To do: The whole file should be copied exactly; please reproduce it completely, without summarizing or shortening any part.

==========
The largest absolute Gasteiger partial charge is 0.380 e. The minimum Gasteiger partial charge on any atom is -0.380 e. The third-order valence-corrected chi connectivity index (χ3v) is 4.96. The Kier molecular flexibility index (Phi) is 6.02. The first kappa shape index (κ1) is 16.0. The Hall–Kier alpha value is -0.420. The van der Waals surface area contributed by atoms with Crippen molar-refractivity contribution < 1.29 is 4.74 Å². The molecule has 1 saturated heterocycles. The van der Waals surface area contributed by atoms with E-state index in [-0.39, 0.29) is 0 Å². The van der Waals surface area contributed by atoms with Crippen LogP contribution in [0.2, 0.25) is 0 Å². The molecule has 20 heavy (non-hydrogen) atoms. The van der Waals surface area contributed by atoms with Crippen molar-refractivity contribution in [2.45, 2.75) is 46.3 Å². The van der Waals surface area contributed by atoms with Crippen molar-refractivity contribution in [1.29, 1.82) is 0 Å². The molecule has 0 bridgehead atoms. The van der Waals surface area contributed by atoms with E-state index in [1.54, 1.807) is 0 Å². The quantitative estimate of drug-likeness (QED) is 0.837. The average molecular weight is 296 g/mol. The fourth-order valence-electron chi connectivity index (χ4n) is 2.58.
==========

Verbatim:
The largest absolute Gasteiger partial charge is 0.380 e. The minimum Gasteiger partial charge on any atom is -0.380 e. The third-order valence-corrected chi connectivity index (χ3v) is 4.96. The Kier molecular flexibility index (Phi) is 6.02. The first kappa shape index (κ1) is 16.0. The Hall–Kier alpha value is -0.420. The van der Waals surface area contributed by atoms with Crippen molar-refractivity contribution < 1.29 is 4.74 Å². The molecule has 1 saturated heterocycles. The van der Waals surface area contributed by atoms with E-state index in [-0.39, 0.29) is 0 Å². The van der Waals surface area contributed by atoms with Crippen LogP contribution in [0.2, 0.25) is 0 Å². The molecule has 20 heavy (non-hydrogen) atoms. The van der Waals surface area contributed by atoms with Crippen molar-refractivity contribution in [2.45, 2.75) is 46.3 Å². The van der Waals surface area contributed by atoms with Crippen molar-refractivity contribution in [1.29, 1.82) is 0 Å². The molecule has 0 bridgehead atoms. The van der Waals surface area contributed by atoms with E-state index in [1.54, 1.807) is 0 Å². The quantitative estimate of drug-likeness (QED) is 0.837. The average molecular weight is 296 g/mol. The fourth-order valence-electron chi connectivity index (χ4n) is 2.58.